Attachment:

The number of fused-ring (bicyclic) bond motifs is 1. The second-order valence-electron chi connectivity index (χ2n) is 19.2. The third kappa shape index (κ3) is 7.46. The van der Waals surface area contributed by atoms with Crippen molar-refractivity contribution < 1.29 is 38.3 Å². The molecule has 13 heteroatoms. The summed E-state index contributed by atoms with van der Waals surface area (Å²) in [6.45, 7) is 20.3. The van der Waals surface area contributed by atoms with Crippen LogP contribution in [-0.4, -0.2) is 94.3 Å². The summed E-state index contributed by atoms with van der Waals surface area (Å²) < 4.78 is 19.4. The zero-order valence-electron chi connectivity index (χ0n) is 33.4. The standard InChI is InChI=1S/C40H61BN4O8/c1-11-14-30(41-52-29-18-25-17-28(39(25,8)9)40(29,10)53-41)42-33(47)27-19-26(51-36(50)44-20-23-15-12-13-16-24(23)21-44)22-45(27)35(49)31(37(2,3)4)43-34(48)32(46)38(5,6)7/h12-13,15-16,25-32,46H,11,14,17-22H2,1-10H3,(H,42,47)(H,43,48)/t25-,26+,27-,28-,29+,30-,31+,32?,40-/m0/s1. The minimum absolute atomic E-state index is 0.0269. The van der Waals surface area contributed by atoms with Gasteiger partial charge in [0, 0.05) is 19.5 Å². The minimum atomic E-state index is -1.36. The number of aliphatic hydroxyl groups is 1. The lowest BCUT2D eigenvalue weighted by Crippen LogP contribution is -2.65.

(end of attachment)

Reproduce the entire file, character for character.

The number of fused-ring (bicyclic) bond motifs is 1. The second-order valence-electron chi connectivity index (χ2n) is 19.2. The third kappa shape index (κ3) is 7.46. The van der Waals surface area contributed by atoms with Crippen molar-refractivity contribution < 1.29 is 38.3 Å². The molecule has 13 heteroatoms. The summed E-state index contributed by atoms with van der Waals surface area (Å²) in [6.45, 7) is 20.3. The van der Waals surface area contributed by atoms with Crippen LogP contribution in [-0.4, -0.2) is 94.3 Å². The summed E-state index contributed by atoms with van der Waals surface area (Å²) < 4.78 is 19.4. The zero-order valence-electron chi connectivity index (χ0n) is 33.4. The standard InChI is InChI=1S/C40H61BN4O8/c1-11-14-30(41-52-29-18-25-17-28(39(25,8)9)40(29,10)53-41)42-33(47)27-19-26(51-36(50)44-20-23-15-12-13-16-24(23)21-44)22-45(27)35(49)31(37(2,3)4)43-34(48)32(46)38(5,6)7/h12-13,15-16,25-32,46H,11,14,17-22H2,1-10H3,(H,42,47)(H,43,48)/t25-,26+,27-,28-,29+,30-,31+,32?,40-/m0/s1. The minimum absolute atomic E-state index is 0.0269. The van der Waals surface area contributed by atoms with Gasteiger partial charge in [0, 0.05) is 19.5 Å². The minimum atomic E-state index is -1.36. The number of aliphatic hydroxyl groups is 1. The lowest BCUT2D eigenvalue weighted by Crippen LogP contribution is -2.65.